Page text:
GSP 18-22 Driver Rollaways



The Company continues to raise concerns with the Union in relation to driver safety issues, in particular, the failure to engage the handbrake correctly which can result in a rollaway. This has the potential to cause serious damage, injury or fatality, to either drivers or pedestrians.

The Union has worked closely with the Company at the JCC Health and Safety Committee on a campaign to reduce the risk of rollaway vehicle accidents. The Union has also assisted members subjected to disciplinary proceedings as a result of rollaways. The Company has applied disciplinary sanctions from 1st level written warning and a caution of possible dismissal. In some instances, the Company has sought payment of the cost of damage to other Company vehicles, third party vehicles, or buildings which in many cases amounted to thousands of euros.

During the initial disciplinary cases, the Union advanced there was a responsibility on the Company to have in place an engineering solution to warn the Postal Operative when the handbrake was not correctly engaged. The Company has responded by putting in place a solution which involves the installation of buzzers to alert the driver when the handbrake is not properly engaged.

Subsequent to a follow-up meeting, the Company has responded to a number of consequential issues raised by the Union.

1. Issues associated with the need to pull the handbrake to a higher level than heretofore

Some members advised that they were experiencing difficulties with the effort required to pull handbrakes to the required level. The Company informed us that the buzzer alarms are set to the required level so that the vehicle would remain stationary on the varying slopes encountered. Where a staff member indicates that they have a difficulty in reaching this level, they will refer them to Occupational Health who can assess what practical measures the Company can put in place to ensure the staff member concerned can work safely. The Company will engage with its medical advisors, Operations and Transport to ascertain what reasonable accommodations are needed where practicable.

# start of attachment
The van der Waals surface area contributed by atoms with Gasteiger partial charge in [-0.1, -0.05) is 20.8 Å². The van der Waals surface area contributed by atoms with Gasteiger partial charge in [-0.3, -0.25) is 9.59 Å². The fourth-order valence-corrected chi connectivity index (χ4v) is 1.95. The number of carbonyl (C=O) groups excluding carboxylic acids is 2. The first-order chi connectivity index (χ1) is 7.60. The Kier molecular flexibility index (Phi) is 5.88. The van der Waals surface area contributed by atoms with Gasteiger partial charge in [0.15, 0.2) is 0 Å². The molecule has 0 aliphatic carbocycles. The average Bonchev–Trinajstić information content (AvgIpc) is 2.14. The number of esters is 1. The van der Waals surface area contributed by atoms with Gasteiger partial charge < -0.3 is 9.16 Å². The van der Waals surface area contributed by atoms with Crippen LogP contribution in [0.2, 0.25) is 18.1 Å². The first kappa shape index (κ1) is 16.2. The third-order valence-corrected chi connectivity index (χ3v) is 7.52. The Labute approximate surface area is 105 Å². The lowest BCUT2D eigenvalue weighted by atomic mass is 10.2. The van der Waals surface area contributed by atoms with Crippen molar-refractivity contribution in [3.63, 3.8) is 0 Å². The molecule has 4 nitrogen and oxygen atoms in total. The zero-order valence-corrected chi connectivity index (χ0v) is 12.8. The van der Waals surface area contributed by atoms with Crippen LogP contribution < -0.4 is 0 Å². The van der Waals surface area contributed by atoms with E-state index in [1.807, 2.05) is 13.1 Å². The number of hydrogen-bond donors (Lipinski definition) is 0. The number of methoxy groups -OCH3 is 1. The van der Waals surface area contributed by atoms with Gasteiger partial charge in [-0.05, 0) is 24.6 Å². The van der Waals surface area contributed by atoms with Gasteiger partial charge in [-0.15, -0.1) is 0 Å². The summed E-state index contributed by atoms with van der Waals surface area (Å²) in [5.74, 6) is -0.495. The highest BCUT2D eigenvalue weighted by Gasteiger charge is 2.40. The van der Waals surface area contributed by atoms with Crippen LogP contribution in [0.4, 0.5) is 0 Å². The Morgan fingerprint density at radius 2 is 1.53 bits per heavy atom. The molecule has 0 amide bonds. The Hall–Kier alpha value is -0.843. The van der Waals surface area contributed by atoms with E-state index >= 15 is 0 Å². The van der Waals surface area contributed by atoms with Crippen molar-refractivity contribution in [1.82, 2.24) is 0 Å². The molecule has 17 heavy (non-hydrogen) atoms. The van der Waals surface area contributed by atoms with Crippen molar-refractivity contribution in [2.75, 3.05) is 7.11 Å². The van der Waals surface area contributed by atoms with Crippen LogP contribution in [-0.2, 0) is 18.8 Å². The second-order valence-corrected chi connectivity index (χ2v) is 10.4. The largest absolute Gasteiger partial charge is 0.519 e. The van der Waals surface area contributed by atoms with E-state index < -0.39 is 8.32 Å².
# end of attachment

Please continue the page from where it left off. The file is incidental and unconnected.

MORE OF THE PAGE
2. Issues related to the handbrake buzzer continuing to sound when the vehicle is in motion

This was raised as an issue during the initial rollout and the Company addressed this in the Question and Answers document, they issued earlier this year. This, they advise, requires the driver to stop the vehicle, fully engage the handbrake and again disengage the handbrake and this will remedy the issue.

3. The radio switches off when the handbrake buzzer sounds

This is part of the safety device and designed to ensure the driver can hear the alarm sounding.

4. The radio switching off when the door is open

This is a safety feature of some vehicles and the Company believe that this is part of the design to avoid a running down of the battery, especially in electric vehicles and is not related to the handbrake buzzer.

5. Issues with the Bluetooth connection in vehicles related to hands free phone use.

Not all vehicles have Bluetooth devices, but the Company were assured by Transport that having examined several vehicles with Bluetooth, this was unaffected by the buzzer system. When the Buzzer sounds, devices such as telephones will be inactive. Like most safety devices in any car, the radio and phone will be muted while warning alarms sound.

6. Electric Vehicles travelling at low speeds

All electric vehicles manufactured since 2019 are required to make an audible noise when reversing and travelling at slow speeds. The Company advise that this because they have quieter engines and therefore, they have a requirement to warn pedestrians of a moving vehicle in the vicinity. This is a standard safety feature of such vehicles and unrelated to installation of handbrake buzzers.

In agreeing to this initiative, it is important to remember why we are doing it. The number of vehicle rollaways continues to be high. These are extremely dangerous events, whereby the driver is unable to take any action to avoid a collision with either other vehicles, pedestrians or third-party property. These incidents have the potential to lead to personal injury, death and many cases thousands of euros in damage. It is incumbent on us all to do everything possible to prevent such instances. It is our belief that the installation of such alarms will assist members who may fail to properly engage the handbrake.

The Union contends the long-term solution for safety and comfort lies in the future design of vans and we have highlighted this to the Company. The van or truck is the Postal Operatives’ Office and this needs to be factored in when buying or hiring new vans.

We have suggested the Company have fully automated handbrakes with a push button mechanism, which would be more effective and would reduce the effort required to use the handbrake. This together with the future design of vehicles, will be the focus of the Union’s attention at the Health and Safety Committee.

We will continue to keep this issue under review.

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